Boris Nemtsov murder: Russia hunts 'Chechen mastermind'

Memorial march for Boris Nemtsov, 1 Mar 15 Image copyright Getty Images
Image caption Boris Nemtsov, pictured on the banner, came to prominence under former Russian President Boris Yeltsin

Russian investigators say a Chechen security officer ordered the murder of opposition politician Boris Nemtsov, but he is believed to have fled abroad.

Mr Nemtsov, a prominent critic of President Vladimir Putin, was shot dead in central Moscow in February.

Russia's Investigative Committee (SK) is set to formally charge five Chechens - currently under arrest - with carrying out the "contract killing".

But Ruslan Mukhudinov - the suspected organiser - is still at large.

In a statement (in Russian), the SK said a separate indictment would be drawn up against Mr Mukhudinov "and other, as yet unidentified figures". An international arrest warrant was issued for Mr Mukhudinov last month.

Mr Mukhudinov served in the Chechen "Sever" (North) Battalion as the driver for Ruslan Geremeyev, an associate of Chechen President Ramzan Kadyrov.

According to Vadim Prokhorov, a lawyer for Mr Nemtsov's family, the investigators have exaggerated Mr Mukhudinov's role, and "the masterminds are high-ranking people".

"Mukhudinov hasn't been caught, or questioned, his whereabouts are unknown, so you cannot talk about him being the one who ordered the killing," said Mr Prokhorov, quoted by Interfax news agency.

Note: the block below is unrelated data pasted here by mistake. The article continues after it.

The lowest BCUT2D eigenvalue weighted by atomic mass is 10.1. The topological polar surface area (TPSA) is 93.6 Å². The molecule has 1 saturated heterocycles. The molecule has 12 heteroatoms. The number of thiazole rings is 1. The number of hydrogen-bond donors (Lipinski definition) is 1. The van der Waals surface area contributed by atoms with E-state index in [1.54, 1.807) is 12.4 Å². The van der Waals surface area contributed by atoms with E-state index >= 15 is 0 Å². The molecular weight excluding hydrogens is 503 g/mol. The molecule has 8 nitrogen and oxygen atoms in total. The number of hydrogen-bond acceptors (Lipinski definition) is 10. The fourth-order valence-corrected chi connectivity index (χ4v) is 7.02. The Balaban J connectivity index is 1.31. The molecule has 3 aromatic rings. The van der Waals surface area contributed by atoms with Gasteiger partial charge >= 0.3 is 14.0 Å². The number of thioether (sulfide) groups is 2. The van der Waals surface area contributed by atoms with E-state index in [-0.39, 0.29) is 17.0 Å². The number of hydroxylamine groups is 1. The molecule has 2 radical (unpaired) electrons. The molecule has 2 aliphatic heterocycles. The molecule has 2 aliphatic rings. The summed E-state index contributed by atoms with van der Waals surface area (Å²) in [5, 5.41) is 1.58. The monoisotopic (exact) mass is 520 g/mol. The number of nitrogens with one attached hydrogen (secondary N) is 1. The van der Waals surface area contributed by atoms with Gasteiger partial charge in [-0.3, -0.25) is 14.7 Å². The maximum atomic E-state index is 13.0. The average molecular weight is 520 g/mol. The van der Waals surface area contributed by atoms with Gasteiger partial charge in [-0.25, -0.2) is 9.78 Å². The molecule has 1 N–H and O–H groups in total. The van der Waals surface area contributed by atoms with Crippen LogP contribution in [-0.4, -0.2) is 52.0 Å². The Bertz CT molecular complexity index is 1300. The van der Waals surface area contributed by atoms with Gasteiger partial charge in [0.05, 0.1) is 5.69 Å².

Kadyrov associates

Mr Nemtsov - once a Russian minister - was shot on the night of 27 February on a bridge near the Kremlin.

The liberal reformer had sharply criticised high-level corruption in President Putin's Russia and the Kremlin's role in the Ukraine conflict.

Image copyright AFP
Image caption Five suspects have appeared in court - but the alleged mastermind is at large

In October the Moscow court handling the murder case rejected a request from Mr Nemtsov's daughter, Zhanna Nemtsova, for President Kadyrov to be questioned.

The Chechen president has run the Russian republic in the North Caucasus with an iron fist, enforcing Russian control there against separatist rebels and other opponents.

The alleged gunman in the Nemtsov case, Zaur Dadayev, was previously deputy commander of the North Battalion and was another ally of Mr Kadyrov.

In March, after Mr Dadayev's arrest, Mr Kadyrov wrote in defence of him, saying he was "sincerely devoted to Russia, ready to give his life for the motherland".

But he added that Mr Dadayev had been angered by French satirical magazine Charlie Hebdo's cartoons of the Prophet Muhammad. It has been suggested that the murder may have been a reprisal for comments that Boris Nemtsov made in support of Charlie Hebdo employees.

Besides Mr Dadayev, the other four facing murder charges are: the brothers Shagid and Anzor Gubashev, Khamzat Bakhayev and Tamerlan Eskerkhanov.

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